Weird exoplanets could harbor weird life

Posted by Emma Woollacott

New research indicates that life might be able to survive on some of the odder exoplanets discovered so far - from scorching hot worlds with molten surfaces to freezing balls of ice.

Habitable planets are usually defined as those where liquid water can exist. But not all exoplanets orbit, like Earth, at a fairly constant distance from their stars. Many travel instead in very eccentric orbits that vary greatly in distance from their stars.

"Planets like these may spend some, but not all of their time in the habitable zone," says Stephen Kane, a scientist with the NASA Exoplanet Science Institute at the California Institute of Technology in Pasadena.

"You might have a world that heats up for brief periods in between long, cold winters, or you might have brief spikes of very hot conditions."

Though planets like these would be very different from Earth, this might not preclude them from being able to support alien life.

"Scientists have found microscopic life forms on Earth that can survive all kinds of extreme conditions," says Kane.

"Some organisms can basically drop their metabolism to zero to survive very long-lasting, cold conditions. We know that others can withstand very extreme heat conditions if they have a protective layer of rock or water."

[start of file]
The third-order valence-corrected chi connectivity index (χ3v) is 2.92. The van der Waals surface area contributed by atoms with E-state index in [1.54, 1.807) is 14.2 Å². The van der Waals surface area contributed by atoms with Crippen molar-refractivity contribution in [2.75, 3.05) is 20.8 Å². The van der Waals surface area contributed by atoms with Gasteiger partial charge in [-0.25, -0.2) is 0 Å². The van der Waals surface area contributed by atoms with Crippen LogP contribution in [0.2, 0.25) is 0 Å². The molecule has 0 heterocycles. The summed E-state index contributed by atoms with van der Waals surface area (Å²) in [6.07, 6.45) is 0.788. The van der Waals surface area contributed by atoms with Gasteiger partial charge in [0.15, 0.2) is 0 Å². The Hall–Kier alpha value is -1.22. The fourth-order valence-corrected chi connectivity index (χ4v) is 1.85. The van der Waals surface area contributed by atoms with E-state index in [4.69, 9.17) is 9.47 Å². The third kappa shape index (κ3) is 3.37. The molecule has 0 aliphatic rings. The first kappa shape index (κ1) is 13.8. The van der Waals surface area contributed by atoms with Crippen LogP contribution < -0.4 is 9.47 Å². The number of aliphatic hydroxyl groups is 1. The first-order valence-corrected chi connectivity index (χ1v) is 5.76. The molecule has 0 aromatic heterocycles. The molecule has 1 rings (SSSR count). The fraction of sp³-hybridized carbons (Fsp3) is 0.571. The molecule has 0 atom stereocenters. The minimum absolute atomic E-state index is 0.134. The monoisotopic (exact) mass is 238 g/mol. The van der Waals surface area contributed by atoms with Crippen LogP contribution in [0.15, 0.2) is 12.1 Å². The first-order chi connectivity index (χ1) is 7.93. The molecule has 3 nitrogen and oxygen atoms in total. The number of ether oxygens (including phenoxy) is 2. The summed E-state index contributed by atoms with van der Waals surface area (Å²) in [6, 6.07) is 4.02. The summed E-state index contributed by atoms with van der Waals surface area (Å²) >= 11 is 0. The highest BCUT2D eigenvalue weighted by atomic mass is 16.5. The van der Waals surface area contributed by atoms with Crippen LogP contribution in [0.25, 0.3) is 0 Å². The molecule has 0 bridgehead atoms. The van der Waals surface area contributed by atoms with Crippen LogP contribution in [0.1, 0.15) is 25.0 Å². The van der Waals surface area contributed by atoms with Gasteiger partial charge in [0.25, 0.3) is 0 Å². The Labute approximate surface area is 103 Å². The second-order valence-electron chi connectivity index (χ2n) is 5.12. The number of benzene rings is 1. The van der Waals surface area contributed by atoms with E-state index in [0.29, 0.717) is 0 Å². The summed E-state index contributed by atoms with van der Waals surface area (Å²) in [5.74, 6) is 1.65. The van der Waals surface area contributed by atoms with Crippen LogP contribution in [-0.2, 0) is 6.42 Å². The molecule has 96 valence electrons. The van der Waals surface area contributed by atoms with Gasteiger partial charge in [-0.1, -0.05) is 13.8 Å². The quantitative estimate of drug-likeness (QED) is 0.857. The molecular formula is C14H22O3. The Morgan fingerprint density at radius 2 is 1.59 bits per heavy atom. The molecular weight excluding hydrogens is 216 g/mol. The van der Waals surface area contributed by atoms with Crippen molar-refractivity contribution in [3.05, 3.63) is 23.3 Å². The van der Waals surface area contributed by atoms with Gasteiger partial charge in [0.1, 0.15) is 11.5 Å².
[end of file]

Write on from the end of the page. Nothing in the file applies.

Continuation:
He points out that there have even been studies performed on Earth-based spores, bacteria and lichens, which show they can survive in space.

The team's research suggests that habitable zone around stars might be larger than once thought, and that planets that might be hostile to human life might be the perfect place for extremophiles, such as lichens and bacteria, to survive.

And as Kane points out, "Life evolved on Earth at a very early stage in the planet's development, under conditions much harsher than they are today."

In fact, many life-harboring worlds might not be planets at all, but rather moons of larger, gas-giant planets like Jupiter.

"There are lots of eccentric and gas giant planet discoveries," Kane says. "We may find some surprises out there as we start to determine exactly what we consider habitable."